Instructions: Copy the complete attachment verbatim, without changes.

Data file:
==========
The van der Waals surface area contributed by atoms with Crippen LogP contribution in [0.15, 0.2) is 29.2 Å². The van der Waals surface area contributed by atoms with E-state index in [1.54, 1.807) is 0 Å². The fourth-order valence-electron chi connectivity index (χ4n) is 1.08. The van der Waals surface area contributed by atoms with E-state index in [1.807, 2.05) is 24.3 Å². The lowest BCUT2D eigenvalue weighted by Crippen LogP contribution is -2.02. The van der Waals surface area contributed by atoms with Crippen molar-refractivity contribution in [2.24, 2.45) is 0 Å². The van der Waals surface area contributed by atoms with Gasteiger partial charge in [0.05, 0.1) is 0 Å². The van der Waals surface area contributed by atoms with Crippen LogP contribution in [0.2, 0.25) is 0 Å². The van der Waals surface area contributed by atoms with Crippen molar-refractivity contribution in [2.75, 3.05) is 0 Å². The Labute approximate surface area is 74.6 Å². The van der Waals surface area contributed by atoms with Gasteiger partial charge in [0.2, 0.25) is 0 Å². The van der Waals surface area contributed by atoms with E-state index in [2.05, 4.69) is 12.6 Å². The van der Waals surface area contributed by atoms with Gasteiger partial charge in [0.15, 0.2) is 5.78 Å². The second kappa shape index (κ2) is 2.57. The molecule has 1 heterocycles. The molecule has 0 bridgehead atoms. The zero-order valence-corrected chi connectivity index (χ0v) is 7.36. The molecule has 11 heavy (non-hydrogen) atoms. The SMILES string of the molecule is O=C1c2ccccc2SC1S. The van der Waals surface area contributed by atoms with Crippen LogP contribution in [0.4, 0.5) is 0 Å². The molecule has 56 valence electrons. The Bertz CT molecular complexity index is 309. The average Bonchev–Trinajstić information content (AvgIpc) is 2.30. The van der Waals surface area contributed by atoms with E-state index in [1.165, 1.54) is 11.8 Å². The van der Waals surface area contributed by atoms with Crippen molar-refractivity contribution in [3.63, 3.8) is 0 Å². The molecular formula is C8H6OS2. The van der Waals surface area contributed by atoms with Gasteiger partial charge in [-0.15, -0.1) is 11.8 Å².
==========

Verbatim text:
The van der Waals surface area contributed by atoms with Crippen LogP contribution in [0.15, 0.2) is 29.2 Å². The van der Waals surface area contributed by atoms with E-state index in [1.54, 1.807) is 0 Å². The fourth-order valence-electron chi connectivity index (χ4n) is 1.08. The van der Waals surface area contributed by atoms with E-state index in [1.807, 2.05) is 24.3 Å². The lowest BCUT2D eigenvalue weighted by Crippen LogP contribution is -2.02. The van der Waals surface area contributed by atoms with Crippen molar-refractivity contribution in [2.24, 2.45) is 0 Å². The van der Waals surface area contributed by atoms with Gasteiger partial charge in [0.05, 0.1) is 0 Å². The van der Waals surface area contributed by atoms with Crippen LogP contribution in [0.2, 0.25) is 0 Å². The van der Waals surface area contributed by atoms with Crippen molar-refractivity contribution in [2.75, 3.05) is 0 Å². The Labute approximate surface area is 74.6 Å². The van der Waals surface area contributed by atoms with Gasteiger partial charge in [0.2, 0.25) is 0 Å². The van der Waals surface area contributed by atoms with E-state index in [2.05, 4.69) is 12.6 Å². The van der Waals surface area contributed by atoms with Gasteiger partial charge in [0.15, 0.2) is 5.78 Å². The second kappa shape index (κ2) is 2.57. The molecule has 1 heterocycles. The molecule has 0 bridgehead atoms. The zero-order valence-corrected chi connectivity index (χ0v) is 7.36. The molecule has 11 heavy (non-hydrogen) atoms. The SMILES string of the molecule is O=C1c2ccccc2SC1S. The van der Waals surface area contributed by atoms with Crippen LogP contribution in [0.4, 0.5) is 0 Å². The molecule has 56 valence electrons. The Bertz CT molecular complexity index is 309. The average Bonchev–Trinajstić information content (AvgIpc) is 2.30. The van der Waals surface area contributed by atoms with E-state index in [1.165, 1.54) is 11.8 Å². The van der Waals surface area contributed by atoms with Crippen molar-refractivity contribution in [3.63, 3.8) is 0 Å². The molecular formula is C8H6OS2. The van der Waals surface area contributed by atoms with Gasteiger partial charge in [-0.15, -0.1) is 11.8 Å².